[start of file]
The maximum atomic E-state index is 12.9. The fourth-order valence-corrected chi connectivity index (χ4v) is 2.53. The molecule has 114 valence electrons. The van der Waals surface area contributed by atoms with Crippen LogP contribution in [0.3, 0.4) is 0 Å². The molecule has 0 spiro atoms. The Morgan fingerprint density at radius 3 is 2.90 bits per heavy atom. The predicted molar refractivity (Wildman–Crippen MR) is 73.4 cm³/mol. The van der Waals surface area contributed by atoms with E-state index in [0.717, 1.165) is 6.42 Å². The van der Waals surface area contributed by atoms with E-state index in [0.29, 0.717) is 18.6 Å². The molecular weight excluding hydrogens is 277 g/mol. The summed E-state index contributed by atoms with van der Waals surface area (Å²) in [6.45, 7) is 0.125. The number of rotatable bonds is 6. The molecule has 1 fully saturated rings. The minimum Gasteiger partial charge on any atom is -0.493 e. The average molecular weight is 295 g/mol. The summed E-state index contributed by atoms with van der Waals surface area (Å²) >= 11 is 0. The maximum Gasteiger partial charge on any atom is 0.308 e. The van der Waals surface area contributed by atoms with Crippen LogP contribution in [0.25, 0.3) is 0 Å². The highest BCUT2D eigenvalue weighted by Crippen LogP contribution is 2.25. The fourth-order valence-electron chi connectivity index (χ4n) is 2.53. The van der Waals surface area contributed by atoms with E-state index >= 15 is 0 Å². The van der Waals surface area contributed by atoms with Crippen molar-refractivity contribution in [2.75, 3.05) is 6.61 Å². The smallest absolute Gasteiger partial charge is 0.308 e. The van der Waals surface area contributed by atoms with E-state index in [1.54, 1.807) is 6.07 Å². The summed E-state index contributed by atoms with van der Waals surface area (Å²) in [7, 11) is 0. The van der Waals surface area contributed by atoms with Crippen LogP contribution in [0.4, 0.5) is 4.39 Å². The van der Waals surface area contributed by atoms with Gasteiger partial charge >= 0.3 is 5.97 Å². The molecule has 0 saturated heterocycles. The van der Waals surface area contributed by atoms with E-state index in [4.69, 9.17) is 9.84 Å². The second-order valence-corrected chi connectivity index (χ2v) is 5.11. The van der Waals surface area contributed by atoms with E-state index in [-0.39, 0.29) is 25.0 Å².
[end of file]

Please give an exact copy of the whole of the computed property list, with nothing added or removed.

The maximum atomic E-state index is 12.9. The fourth-order valence-corrected chi connectivity index (χ4v) is 2.53. The molecule has 114 valence electrons. The van der Waals surface area contributed by atoms with Crippen LogP contribution in [0.3, 0.4) is 0 Å². The molecule has 0 spiro atoms. The Morgan fingerprint density at radius 3 is 2.90 bits per heavy atom. The predicted molar refractivity (Wildman–Crippen MR) is 73.4 cm³/mol. The van der Waals surface area contributed by atoms with E-state index in [0.717, 1.165) is 6.42 Å². The van der Waals surface area contributed by atoms with E-state index in [0.29, 0.717) is 18.6 Å². The molecular weight excluding hydrogens is 277 g/mol. The summed E-state index contributed by atoms with van der Waals surface area (Å²) in [6.45, 7) is 0.125. The number of rotatable bonds is 6. The molecule has 1 fully saturated rings. The minimum Gasteiger partial charge on any atom is -0.493 e. The average molecular weight is 295 g/mol. The summed E-state index contributed by atoms with van der Waals surface area (Å²) >= 11 is 0. The maximum Gasteiger partial charge on any atom is 0.308 e. The van der Waals surface area contributed by atoms with Crippen LogP contribution in [0.25, 0.3) is 0 Å². The highest BCUT2D eigenvalue weighted by Crippen LogP contribution is 2.25. The fourth-order valence-electron chi connectivity index (χ4n) is 2.53. The van der Waals surface area contributed by atoms with E-state index >= 15 is 0 Å². The van der Waals surface area contributed by atoms with Crippen molar-refractivity contribution in [2.75, 3.05) is 6.61 Å². The smallest absolute Gasteiger partial charge is 0.308 e. The van der Waals surface area contributed by atoms with E-state index in [1.54, 1.807) is 6.07 Å². The summed E-state index contributed by atoms with van der Waals surface area (Å²) in [7, 11) is 0. The van der Waals surface area contributed by atoms with Crippen LogP contribution in [0.4, 0.5) is 4.39 Å². The van der Waals surface area contributed by atoms with Gasteiger partial charge >= 0.3 is 5.97 Å². The molecule has 0 saturated heterocycles. The van der Waals surface area contributed by atoms with E-state index in [4.69, 9.17) is 9.84 Å². The second-order valence-corrected chi connectivity index (χ2v) is 5.11. The van der Waals surface area contributed by atoms with E-state index in [-0.39, 0.29) is 25.0 Å².